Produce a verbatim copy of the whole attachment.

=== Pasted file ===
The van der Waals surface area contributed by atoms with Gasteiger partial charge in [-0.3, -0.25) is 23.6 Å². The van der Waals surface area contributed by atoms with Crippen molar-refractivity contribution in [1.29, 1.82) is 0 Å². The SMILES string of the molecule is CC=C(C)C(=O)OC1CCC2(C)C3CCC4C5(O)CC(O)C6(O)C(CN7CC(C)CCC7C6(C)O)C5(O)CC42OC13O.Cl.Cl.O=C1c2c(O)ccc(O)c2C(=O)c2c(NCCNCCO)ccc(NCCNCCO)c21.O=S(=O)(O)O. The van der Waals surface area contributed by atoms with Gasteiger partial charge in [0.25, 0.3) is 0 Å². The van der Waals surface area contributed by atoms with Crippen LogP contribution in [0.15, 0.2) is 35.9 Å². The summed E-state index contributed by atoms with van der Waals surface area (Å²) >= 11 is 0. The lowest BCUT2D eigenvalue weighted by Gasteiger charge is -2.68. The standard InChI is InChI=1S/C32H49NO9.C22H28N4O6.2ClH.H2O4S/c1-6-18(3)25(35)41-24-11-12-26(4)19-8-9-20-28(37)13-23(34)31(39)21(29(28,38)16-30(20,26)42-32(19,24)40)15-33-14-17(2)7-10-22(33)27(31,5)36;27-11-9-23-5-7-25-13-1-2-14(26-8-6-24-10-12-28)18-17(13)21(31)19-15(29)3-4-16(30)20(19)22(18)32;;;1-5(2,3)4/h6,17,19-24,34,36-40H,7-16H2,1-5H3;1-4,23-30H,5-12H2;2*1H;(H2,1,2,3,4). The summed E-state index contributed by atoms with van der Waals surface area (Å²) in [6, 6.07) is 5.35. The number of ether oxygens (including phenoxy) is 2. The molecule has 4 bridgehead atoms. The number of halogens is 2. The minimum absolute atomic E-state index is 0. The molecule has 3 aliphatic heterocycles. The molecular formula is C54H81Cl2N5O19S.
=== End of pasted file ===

The van der Waals surface area contributed by atoms with Gasteiger partial charge in [-0.3, -0.25) is 23.6 Å². The van der Waals surface area contributed by atoms with Crippen molar-refractivity contribution in [1.29, 1.82) is 0 Å². The SMILES string of the molecule is CC=C(C)C(=O)OC1CCC2(C)C3CCC4C5(O)CC(O)C6(O)C(CN7CC(C)CCC7C6(C)O)C5(O)CC42OC13O.Cl.Cl.O=C1c2c(O)ccc(O)c2C(=O)c2c(NCCNCCO)ccc(NCCNCCO)c21.O=S(=O)(O)O. The van der Waals surface area contributed by atoms with Gasteiger partial charge in [0.25, 0.3) is 0 Å². The van der Waals surface area contributed by atoms with Crippen LogP contribution in [0.15, 0.2) is 35.9 Å². The summed E-state index contributed by atoms with van der Waals surface area (Å²) >= 11 is 0. The lowest BCUT2D eigenvalue weighted by Gasteiger charge is -2.68. The standard InChI is InChI=1S/C32H49NO9.C22H28N4O6.2ClH.H2O4S/c1-6-18(3)25(35)41-24-11-12-26(4)19-8-9-20-28(37)13-23(34)31(39)21(29(28,38)16-30(20,26)42-32(19,24)40)15-33-14-17(2)7-10-22(33)27(31,5)36;27-11-9-23-5-7-25-13-1-2-14(26-8-6-24-10-12-28)18-17(13)21(31)19-15(29)3-4-16(30)20(19)22(18)32;;;1-5(2,3)4/h6,17,19-24,34,36-40H,7-16H2,1-5H3;1-4,23-30H,5-12H2;2*1H;(H2,1,2,3,4). The summed E-state index contributed by atoms with van der Waals surface area (Å²) in [6, 6.07) is 5.35. The number of ether oxygens (including phenoxy) is 2. The molecule has 4 bridgehead atoms. The number of halogens is 2. The minimum absolute atomic E-state index is 0. The molecule has 3 aliphatic heterocycles. The molecular formula is C54H81Cl2N5O19S.